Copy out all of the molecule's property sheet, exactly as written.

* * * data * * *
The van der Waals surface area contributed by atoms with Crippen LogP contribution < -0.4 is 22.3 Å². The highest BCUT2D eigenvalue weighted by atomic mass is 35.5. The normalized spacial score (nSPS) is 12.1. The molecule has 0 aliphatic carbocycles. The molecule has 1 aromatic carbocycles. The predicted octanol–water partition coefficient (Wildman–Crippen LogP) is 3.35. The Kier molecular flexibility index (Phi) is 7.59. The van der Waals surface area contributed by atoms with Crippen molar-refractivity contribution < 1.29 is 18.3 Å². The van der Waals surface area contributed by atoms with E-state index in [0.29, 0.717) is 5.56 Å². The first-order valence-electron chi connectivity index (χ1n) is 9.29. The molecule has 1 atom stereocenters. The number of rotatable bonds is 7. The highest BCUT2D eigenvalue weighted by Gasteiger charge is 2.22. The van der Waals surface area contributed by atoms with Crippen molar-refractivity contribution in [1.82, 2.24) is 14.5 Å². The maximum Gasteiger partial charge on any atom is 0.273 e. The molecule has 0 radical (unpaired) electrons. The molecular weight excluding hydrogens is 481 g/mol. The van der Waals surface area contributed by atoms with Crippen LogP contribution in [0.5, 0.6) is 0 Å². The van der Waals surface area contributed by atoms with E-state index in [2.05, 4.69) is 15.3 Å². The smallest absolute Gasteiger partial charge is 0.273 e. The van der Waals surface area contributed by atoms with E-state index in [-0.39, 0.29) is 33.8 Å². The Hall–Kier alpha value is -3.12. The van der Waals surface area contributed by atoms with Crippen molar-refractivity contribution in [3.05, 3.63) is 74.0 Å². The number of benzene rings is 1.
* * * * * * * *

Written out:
The van der Waals surface area contributed by atoms with Crippen LogP contribution < -0.4 is 22.3 Å². The highest BCUT2D eigenvalue weighted by atomic mass is 35.5. The normalized spacial score (nSPS) is 12.1. The molecule has 0 aliphatic carbocycles. The molecule has 1 aromatic carbocycles. The predicted octanol–water partition coefficient (Wildman–Crippen LogP) is 3.35. The Kier molecular flexibility index (Phi) is 7.59. The van der Waals surface area contributed by atoms with Crippen molar-refractivity contribution < 1.29 is 18.3 Å². The van der Waals surface area contributed by atoms with E-state index in [0.29, 0.717) is 5.56 Å². The first-order valence-electron chi connectivity index (χ1n) is 9.29. The molecule has 1 atom stereocenters. The number of rotatable bonds is 7. The highest BCUT2D eigenvalue weighted by Gasteiger charge is 2.22. The van der Waals surface area contributed by atoms with Crippen molar-refractivity contribution in [1.82, 2.24) is 14.5 Å². The maximum Gasteiger partial charge on any atom is 0.273 e. The molecule has 0 radical (unpaired) electrons. The molecular weight excluding hydrogens is 481 g/mol. The van der Waals surface area contributed by atoms with Crippen LogP contribution in [0.5, 0.6) is 0 Å². The van der Waals surface area contributed by atoms with E-state index in [2.05, 4.69) is 15.3 Å². The smallest absolute Gasteiger partial charge is 0.273 e. The van der Waals surface area contributed by atoms with E-state index in [-0.39, 0.29) is 33.8 Å². The Hall–Kier alpha value is -3.12. The van der Waals surface area contributed by atoms with Crippen molar-refractivity contribution in [3.05, 3.63) is 74.0 Å². The number of benzene rings is 1.